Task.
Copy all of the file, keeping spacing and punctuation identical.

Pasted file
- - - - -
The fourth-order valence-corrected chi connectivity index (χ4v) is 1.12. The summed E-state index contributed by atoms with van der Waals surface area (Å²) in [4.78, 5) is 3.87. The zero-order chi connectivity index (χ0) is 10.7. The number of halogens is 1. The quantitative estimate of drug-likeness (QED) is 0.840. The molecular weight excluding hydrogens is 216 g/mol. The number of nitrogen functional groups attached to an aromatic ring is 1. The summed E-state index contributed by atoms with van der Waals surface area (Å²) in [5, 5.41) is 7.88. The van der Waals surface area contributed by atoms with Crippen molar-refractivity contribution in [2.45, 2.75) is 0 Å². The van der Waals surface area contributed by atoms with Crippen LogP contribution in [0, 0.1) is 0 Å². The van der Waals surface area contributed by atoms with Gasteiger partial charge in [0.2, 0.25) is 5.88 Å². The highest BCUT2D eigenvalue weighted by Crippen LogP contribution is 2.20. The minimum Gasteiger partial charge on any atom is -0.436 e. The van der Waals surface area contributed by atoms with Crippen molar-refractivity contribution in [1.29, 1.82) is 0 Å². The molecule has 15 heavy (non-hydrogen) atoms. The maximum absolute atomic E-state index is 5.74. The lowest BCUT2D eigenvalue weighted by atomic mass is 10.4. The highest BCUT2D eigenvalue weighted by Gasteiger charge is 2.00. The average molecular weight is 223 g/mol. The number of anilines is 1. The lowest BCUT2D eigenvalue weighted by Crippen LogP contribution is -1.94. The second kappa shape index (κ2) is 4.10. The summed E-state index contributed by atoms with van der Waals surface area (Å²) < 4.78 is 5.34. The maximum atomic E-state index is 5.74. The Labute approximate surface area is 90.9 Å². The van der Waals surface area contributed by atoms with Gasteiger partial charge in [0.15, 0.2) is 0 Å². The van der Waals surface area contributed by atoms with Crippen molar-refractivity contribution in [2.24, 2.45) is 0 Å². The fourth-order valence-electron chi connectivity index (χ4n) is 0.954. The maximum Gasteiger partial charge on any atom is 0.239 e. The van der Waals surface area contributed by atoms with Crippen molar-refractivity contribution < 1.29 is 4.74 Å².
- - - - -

The fourth-order valence-corrected chi connectivity index (χ4v) is 1.12. The summed E-state index contributed by atoms with van der Waals surface area (Å²) in [4.78, 5) is 3.87. The zero-order chi connectivity index (χ0) is 10.7. The number of halogens is 1. The quantitative estimate of drug-likeness (QED) is 0.840. The molecular weight excluding hydrogens is 216 g/mol. The number of nitrogen functional groups attached to an aromatic ring is 1. The summed E-state index contributed by atoms with van der Waals surface area (Å²) in [5, 5.41) is 7.88. The van der Waals surface area contributed by atoms with Crippen molar-refractivity contribution in [2.45, 2.75) is 0 Å². The van der Waals surface area contributed by atoms with Crippen LogP contribution in [0, 0.1) is 0 Å². The van der Waals surface area contributed by atoms with Gasteiger partial charge in [0.2, 0.25) is 5.88 Å². The highest BCUT2D eigenvalue weighted by Crippen LogP contribution is 2.20. The minimum Gasteiger partial charge on any atom is -0.436 e. The van der Waals surface area contributed by atoms with Crippen molar-refractivity contribution in [1.29, 1.82) is 0 Å². The molecule has 15 heavy (non-hydrogen) atoms. The maximum absolute atomic E-state index is 5.74. The lowest BCUT2D eigenvalue weighted by atomic mass is 10.4. The highest BCUT2D eigenvalue weighted by Gasteiger charge is 2.00. The average molecular weight is 223 g/mol. The number of anilines is 1. The lowest BCUT2D eigenvalue weighted by Crippen LogP contribution is -1.94. The second kappa shape index (κ2) is 4.10. The summed E-state index contributed by atoms with van der Waals surface area (Å²) < 4.78 is 5.34. The maximum atomic E-state index is 5.74. The Labute approximate surface area is 90.9 Å². The van der Waals surface area contributed by atoms with Gasteiger partial charge in [0.15, 0.2) is 0 Å². The van der Waals surface area contributed by atoms with Crippen molar-refractivity contribution in [2.24, 2.45) is 0 Å². The fourth-order valence-electron chi connectivity index (χ4n) is 0.954. The maximum Gasteiger partial charge on any atom is 0.239 e. The van der Waals surface area contributed by atoms with Crippen molar-refractivity contribution < 1.29 is 4.74 Å².